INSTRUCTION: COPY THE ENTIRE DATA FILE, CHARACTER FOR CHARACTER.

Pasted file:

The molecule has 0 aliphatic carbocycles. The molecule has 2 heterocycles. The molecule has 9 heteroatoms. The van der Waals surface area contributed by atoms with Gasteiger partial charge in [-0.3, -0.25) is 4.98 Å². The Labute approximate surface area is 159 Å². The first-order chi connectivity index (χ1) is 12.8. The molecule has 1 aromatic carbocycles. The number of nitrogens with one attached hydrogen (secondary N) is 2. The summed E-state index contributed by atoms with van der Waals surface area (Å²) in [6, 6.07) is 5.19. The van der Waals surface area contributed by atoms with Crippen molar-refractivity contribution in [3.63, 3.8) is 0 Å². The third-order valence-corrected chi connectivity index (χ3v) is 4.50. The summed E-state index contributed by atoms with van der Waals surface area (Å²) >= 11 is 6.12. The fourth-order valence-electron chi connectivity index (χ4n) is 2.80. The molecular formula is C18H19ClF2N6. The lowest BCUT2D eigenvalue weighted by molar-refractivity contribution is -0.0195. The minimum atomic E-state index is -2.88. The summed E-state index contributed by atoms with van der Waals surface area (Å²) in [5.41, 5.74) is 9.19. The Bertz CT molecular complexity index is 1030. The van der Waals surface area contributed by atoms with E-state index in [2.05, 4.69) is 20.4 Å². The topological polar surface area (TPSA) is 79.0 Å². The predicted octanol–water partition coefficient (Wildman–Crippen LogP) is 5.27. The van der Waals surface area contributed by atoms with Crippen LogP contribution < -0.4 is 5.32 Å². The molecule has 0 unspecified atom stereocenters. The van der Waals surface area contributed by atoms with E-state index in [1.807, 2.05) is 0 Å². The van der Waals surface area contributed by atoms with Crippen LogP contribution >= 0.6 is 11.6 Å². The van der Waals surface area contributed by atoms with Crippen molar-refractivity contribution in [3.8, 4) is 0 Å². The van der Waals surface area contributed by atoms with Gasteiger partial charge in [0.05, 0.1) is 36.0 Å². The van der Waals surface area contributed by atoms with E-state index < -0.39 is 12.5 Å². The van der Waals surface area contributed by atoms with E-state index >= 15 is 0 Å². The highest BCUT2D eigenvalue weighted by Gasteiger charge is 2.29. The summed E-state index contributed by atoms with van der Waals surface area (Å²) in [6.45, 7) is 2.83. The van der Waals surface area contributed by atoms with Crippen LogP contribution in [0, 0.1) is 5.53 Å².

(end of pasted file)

The molecule has 0 aliphatic carbocycles. The molecule has 2 heterocycles. The molecule has 9 heteroatoms. The van der Waals surface area contributed by atoms with Gasteiger partial charge in [-0.3, -0.25) is 4.98 Å². The Labute approximate surface area is 159 Å². The first-order chi connectivity index (χ1) is 12.8. The molecule has 1 aromatic carbocycles. The number of nitrogens with one attached hydrogen (secondary N) is 2. The summed E-state index contributed by atoms with van der Waals surface area (Å²) in [6, 6.07) is 5.19. The van der Waals surface area contributed by atoms with Crippen molar-refractivity contribution in [3.63, 3.8) is 0 Å². The third-order valence-corrected chi connectivity index (χ3v) is 4.50. The summed E-state index contributed by atoms with van der Waals surface area (Å²) >= 11 is 6.12. The fourth-order valence-electron chi connectivity index (χ4n) is 2.80. The molecular formula is C18H19ClF2N6. The lowest BCUT2D eigenvalue weighted by molar-refractivity contribution is -0.0195. The minimum atomic E-state index is -2.88. The summed E-state index contributed by atoms with van der Waals surface area (Å²) in [5.41, 5.74) is 9.19. The Bertz CT molecular complexity index is 1030. The van der Waals surface area contributed by atoms with E-state index in [2.05, 4.69) is 20.4 Å². The topological polar surface area (TPSA) is 79.0 Å². The predicted octanol–water partition coefficient (Wildman–Crippen LogP) is 5.27. The van der Waals surface area contributed by atoms with Crippen LogP contribution < -0.4 is 5.32 Å². The molecule has 0 unspecified atom stereocenters. The van der Waals surface area contributed by atoms with E-state index in [1.807, 2.05) is 0 Å². The van der Waals surface area contributed by atoms with Crippen LogP contribution >= 0.6 is 11.6 Å². The van der Waals surface area contributed by atoms with Crippen molar-refractivity contribution in [3.8, 4) is 0 Å². The van der Waals surface area contributed by atoms with Gasteiger partial charge in [0.05, 0.1) is 36.0 Å². The van der Waals surface area contributed by atoms with E-state index < -0.39 is 12.5 Å². The van der Waals surface area contributed by atoms with E-state index >= 15 is 0 Å². The highest BCUT2D eigenvalue weighted by Gasteiger charge is 2.29. The summed E-state index contributed by atoms with van der Waals surface area (Å²) in [6.45, 7) is 2.83. The van der Waals surface area contributed by atoms with Crippen LogP contribution in [0, 0.1) is 5.53 Å².